If it’s true that the reason the Sages argue with Munbaz is because one cannot be considered Shogeg if the mistake one makes is extraneous to the prohibition, how can they then rule that one who is mistaken about Kareit is considered Shogeg?The obvious implication of the Gemara is that Kareit is not merely a punishment, but rather is part and parcel of the violation. Indeed, the Maharal concludes based on this Gemara that the main part of the violation for which one must bring a Korban is the Kareit.


This Gemara gives us a new perspective on Kareit. Kareit is not just a punishment, but rather incurring Kareit is part of the violation of Hashem’s Mitzvot. This is logical both according to the positions of the Rambam and Rashi. Causing one’s soul to be cut off from Olam Haba and thus distanced from knowledge of God is certainly a grave sin. Similarly, causing one’s early demise and thereby shortening  his opportunity in this world to engage in Torah and Mitzvot is also a grave sin.


This new perspective which blurs the line between violation and punishment with regard to Kareit sheds new light on how to view this Torah punishment. A simple understanding of punishment sees no compelling causality between the crime and the punishment; there is merely an arbitrary penalty attached to the infraction, sort of like a fine for a parking violation. A more sophisticated approach sees the “punishment” as an inevitable consequence of the action. Violating Mitzvot that carry with them Kareit is severely toxic to the soul, and inexorably preclude one’s soul from joining the bliss of Olam Haba, in the opinion of the Rambam. The difference between this and a parking ticket is clear. While people may look down on you for parking illegally in a handicap-only parking spot, they won’t be angry with you because of the fine you have to pay. Conversely, the Torah views as sinful not only the violation of Shabbat, but also the spiritual desolation which is caused by such a violation. In this way, Kareit is both the consequence and an integral part of the sin.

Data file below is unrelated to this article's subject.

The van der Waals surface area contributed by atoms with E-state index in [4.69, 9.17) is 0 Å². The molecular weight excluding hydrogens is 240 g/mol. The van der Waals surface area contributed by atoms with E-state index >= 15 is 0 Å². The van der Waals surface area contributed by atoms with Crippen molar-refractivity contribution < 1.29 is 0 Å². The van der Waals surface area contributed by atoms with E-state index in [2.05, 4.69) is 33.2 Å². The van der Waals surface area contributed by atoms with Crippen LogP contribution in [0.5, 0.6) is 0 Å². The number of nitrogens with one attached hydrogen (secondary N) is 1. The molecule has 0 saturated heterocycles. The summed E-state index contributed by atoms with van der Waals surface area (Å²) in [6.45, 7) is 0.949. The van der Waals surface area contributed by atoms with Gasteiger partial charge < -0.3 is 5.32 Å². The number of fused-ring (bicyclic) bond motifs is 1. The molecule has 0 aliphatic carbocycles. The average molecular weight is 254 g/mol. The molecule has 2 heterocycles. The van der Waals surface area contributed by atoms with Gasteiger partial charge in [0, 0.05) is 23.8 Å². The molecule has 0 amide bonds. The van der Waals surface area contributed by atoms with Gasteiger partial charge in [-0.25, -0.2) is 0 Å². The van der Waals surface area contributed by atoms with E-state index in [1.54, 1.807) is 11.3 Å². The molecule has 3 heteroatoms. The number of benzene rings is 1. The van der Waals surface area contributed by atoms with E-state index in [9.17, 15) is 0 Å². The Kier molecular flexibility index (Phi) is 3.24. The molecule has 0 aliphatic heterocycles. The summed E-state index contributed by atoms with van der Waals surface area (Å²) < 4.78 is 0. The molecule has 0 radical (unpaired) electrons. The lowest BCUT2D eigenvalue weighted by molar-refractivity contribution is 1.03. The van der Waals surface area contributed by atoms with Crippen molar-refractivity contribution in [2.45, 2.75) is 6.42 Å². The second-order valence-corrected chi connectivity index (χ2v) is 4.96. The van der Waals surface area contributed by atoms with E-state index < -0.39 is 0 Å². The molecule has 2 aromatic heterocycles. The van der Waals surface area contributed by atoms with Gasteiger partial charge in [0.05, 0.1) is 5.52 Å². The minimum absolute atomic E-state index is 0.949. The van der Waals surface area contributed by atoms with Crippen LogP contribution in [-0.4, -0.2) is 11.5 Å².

In Pirkei Avot (2:1), we are exhorted to weigh the cost of a sin against the benefit gained by committing it as a way of distancing ourselves from sin. Calculating the cost of a sin should include not only the “punishment” which will follow, but also the spiritual ruin caused by sin. Indeed, some explain the word “Ashamnu,” “We have become guilty” which we say in the confession prayer (Viduy) as being related to the word “Shemama,” “desolation.” We thus repent not only for the sin itself, but also for how it desolated us spiritually. May Hashem help us find ways to grow closer to Him and avoid distancing ourselves from Him through sin.


Shabbat Shalom Umevorach!

Rav Jeremy Koolyk –

On behalf of The Selwyn and Ros Smith & Family MANHIGUT TORANIT PROGRAM

2020 Sandton Shul Batmitzvah Ceremony